As part of the treatment, you or your child may be given other medicines including other antibiotics. It is important to keep taking these medicines as well as Zyvox unless you are told otherwise by your doctor or pharmacist.
It is important to tell the doctor if you develop diarrhoea during or after treatment with Zyvox. Do this even if it occurs several weeks after Zyvox has been stopped.
Do not take any medicine to treat diarrhoea without first checking with the doctor.
Diarrhoea may be caused by a serious condition affecting the bowel. You or your child may need urgent medical care.
If you or your child get a sore white mouth or tongue during or soon after treatment with Zyvox tell your doctor.
Tell the doctor if you or your child get vaginal itching or discharge.
This may mean you or your child have a fungal infection called thrush. Sometimes the use of Zyvox allows fungi to grow which causes the symptoms described above. Zyvox does not work against fungi.

Things you must not do

Do not take Zyvox to treat other complaints unless your doctor tells you to do so.
Do not give your medicine to anyone else, even if they have the same condition as you.
Do not stop taking your medicine or lower the dosage without checking with your doctor.
If you stop taking it suddenly, your condition may worsen.
Do not start taking any other medicines, prescription or not, without first telling your doctor or pharmacist.
Do not give your child any other medicines, prescription or purchased from a health food shop, pharmacy or supermarket without first telling your doctor or pharmacist.
Do not take any medicine to treat diarrhoea without first checking with the doctor.
Diarrhoea may be caused by a serious condition affecting the bowel. You or your child may need urgent medical care.
Avoid eating too much mature cheese, yeast extracts, meat extracts or soya bean extracts (e.g. soy sauce). Avoid drinking alcohol, especially draught beers and wine.
This is because Zyvox may react with a substance which is naturally present in these foods.
If you or your child develop a throbbing headache after eating, tell your doctor or health care professional.

Things to be careful of

Be careful driving or operating machinery until you know how Zyvox affects you.
This medicine may cause dizziness and visual impairment in some people. If you have any of these symptoms, do not drive, operate machinery or do anything else that could be dangerous. Children should be careful performing activities requiring attention such as riding bicycles or climbing.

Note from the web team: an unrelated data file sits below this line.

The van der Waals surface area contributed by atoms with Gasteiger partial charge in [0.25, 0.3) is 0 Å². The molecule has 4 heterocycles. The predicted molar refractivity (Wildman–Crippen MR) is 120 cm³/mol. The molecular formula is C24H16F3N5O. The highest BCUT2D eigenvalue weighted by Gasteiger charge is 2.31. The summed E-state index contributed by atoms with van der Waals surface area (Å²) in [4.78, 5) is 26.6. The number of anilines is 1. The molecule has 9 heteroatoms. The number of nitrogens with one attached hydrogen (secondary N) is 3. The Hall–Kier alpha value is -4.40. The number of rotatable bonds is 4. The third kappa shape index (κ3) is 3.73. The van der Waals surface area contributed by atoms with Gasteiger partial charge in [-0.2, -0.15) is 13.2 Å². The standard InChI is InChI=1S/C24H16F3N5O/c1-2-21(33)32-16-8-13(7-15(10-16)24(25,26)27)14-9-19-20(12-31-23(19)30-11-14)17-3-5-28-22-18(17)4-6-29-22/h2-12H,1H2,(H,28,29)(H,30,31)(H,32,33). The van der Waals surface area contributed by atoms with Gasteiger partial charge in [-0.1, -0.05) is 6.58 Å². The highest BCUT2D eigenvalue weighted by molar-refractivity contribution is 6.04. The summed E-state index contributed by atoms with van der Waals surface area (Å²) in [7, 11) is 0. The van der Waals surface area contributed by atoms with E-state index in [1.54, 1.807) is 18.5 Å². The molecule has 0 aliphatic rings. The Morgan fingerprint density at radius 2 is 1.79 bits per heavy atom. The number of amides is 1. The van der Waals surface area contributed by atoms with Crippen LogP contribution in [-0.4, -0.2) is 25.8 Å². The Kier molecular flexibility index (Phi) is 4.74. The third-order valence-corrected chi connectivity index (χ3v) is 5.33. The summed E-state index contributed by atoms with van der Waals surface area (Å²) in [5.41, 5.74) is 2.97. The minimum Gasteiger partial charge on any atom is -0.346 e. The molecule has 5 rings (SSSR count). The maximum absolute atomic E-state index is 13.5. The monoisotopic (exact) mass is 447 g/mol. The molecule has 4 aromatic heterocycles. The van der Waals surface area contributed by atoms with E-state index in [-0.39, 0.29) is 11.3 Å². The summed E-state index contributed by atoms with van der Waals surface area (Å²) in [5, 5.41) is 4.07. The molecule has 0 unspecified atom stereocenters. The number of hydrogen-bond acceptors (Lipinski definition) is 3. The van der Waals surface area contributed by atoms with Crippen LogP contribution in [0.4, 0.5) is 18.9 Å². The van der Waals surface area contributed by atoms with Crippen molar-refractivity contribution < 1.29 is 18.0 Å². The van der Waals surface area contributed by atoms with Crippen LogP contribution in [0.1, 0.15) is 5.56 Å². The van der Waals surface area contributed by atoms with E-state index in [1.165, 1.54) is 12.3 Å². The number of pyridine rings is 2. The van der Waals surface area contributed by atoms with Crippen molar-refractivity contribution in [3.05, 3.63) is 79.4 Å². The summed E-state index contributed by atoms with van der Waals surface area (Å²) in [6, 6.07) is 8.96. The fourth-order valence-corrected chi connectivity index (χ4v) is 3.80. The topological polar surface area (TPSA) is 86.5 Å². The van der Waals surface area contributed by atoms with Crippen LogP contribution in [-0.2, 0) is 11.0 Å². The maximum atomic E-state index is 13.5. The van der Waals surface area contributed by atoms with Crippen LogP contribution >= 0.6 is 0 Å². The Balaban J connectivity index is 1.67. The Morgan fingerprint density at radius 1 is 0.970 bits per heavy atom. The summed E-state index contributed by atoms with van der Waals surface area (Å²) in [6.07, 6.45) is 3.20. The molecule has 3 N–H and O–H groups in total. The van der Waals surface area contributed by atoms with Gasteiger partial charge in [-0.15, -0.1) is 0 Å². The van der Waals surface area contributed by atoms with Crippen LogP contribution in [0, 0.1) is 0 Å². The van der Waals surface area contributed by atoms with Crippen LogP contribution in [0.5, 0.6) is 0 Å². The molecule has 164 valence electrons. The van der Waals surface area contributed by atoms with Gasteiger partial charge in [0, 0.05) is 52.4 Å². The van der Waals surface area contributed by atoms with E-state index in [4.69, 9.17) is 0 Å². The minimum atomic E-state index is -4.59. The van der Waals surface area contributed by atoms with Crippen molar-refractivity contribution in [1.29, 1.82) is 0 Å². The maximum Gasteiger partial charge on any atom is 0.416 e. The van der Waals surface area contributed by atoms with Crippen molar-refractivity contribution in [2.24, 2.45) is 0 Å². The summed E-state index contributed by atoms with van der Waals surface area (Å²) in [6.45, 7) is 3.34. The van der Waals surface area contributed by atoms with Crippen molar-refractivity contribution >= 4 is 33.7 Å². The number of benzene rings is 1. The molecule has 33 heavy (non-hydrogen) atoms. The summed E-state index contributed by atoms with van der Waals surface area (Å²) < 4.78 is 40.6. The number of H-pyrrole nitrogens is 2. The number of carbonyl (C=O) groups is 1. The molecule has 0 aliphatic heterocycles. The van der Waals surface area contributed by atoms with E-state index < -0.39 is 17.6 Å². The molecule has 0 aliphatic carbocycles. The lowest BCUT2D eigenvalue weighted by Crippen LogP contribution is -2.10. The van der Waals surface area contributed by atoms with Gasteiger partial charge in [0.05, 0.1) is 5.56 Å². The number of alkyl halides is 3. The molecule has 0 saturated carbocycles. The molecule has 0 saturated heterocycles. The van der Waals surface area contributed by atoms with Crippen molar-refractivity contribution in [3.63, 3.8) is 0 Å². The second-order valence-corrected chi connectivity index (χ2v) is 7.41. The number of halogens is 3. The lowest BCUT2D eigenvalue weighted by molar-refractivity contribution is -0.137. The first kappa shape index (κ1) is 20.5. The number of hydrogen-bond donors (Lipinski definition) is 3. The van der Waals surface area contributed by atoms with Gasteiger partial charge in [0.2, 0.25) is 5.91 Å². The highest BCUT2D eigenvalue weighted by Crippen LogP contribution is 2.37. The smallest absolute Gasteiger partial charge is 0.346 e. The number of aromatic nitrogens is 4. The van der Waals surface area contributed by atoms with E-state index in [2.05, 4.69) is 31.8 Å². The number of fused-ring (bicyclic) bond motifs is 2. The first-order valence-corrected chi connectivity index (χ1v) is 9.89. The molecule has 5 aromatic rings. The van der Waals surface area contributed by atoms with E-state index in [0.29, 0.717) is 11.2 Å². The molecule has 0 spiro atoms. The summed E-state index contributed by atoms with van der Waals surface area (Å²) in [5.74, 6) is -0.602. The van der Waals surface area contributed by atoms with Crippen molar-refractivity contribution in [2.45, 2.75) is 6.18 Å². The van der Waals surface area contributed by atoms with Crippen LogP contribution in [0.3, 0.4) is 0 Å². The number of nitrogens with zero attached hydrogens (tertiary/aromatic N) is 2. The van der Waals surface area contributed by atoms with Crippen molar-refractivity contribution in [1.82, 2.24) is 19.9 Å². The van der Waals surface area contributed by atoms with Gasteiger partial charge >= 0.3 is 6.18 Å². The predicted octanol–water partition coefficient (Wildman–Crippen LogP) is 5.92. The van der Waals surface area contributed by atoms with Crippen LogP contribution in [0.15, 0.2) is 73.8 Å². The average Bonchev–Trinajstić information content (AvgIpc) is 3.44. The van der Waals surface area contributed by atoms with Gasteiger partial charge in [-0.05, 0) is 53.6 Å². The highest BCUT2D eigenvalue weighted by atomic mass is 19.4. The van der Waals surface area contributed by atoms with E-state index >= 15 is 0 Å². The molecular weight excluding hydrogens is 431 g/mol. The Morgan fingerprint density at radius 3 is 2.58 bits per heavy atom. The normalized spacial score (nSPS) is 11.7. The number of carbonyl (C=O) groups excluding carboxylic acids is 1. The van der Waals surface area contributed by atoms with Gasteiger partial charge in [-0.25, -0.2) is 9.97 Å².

Side effects

Tell the doctor or pharmacist as soon as possible if you or your child do not feel well while you are being treated with Zyvox.
This medicine helps most people, but it may have unwanted side effects in a few people. All medicines can have side effects. Sometimes they are serious, most of the time they are not. You may need medical attention if you get some of the side effects.
Do not be alarmed by the following lists of side effects.
You or your child may not experience any of them.
Ask the doctor or pharmacist to answer any questions you may have.
Tell the doctor or pharmacist if you notice any of the following and they worry you:
headache
sore, white mouth or tongue (oral thrush)
vaginal itching or discharge (vaginal thrush)
pain, cramping or bloating of the abdomen
nausea or vomiting
metallic taste
change in the colour of the tongue
change in the colour of teeth. This may be reversible
headache, difficulty concentrating, memory impairment, confusion, weakness and unsteadiness, which may lead to falls (these symptoms may indicate low sodium levels in the blood).
Tell your doctor immediately and before you or your child are given the next dose of Zyvox if you notice any of the following:
skin reactions (hives, rash or itching)
visual disturbances or numbness or weakness of the arms and legs (rare side effects that have been primarily reported in patients treated for longer than 28 days)
tiredness, headaches, being short of breath when exercising, dizziness, looking pale, dark circles around the eyes, fever and chills, sore throat or bruising (these symptoms may indicate a decrease in the level of your blood cells)
sweating, feeling drunk and dizzy, muscle twitching, fever and shivering, confusion
These may be symptoms of the serotonin syndrome, which is a rare but serious side effect.
If any of the following happen, tell your or your child's doctor immediately or go to the Emergency department at your nearest hospital:
seizure
hallucination
fainting
coma
shortness of breath
wheezing or difficulty breathing
swelling of the face, lips, tongue or other parts of the body
rash, severe itching or hives or blisters on the skin and bleeding in the lips, eyes, mouth, nose and genitals.
painful red/purple spots with/without blisters and peeling of skin. This may be accompanied by fevers and chills, aching muscles, joint pain, enlarged lymph nodes and generally feeling unwell.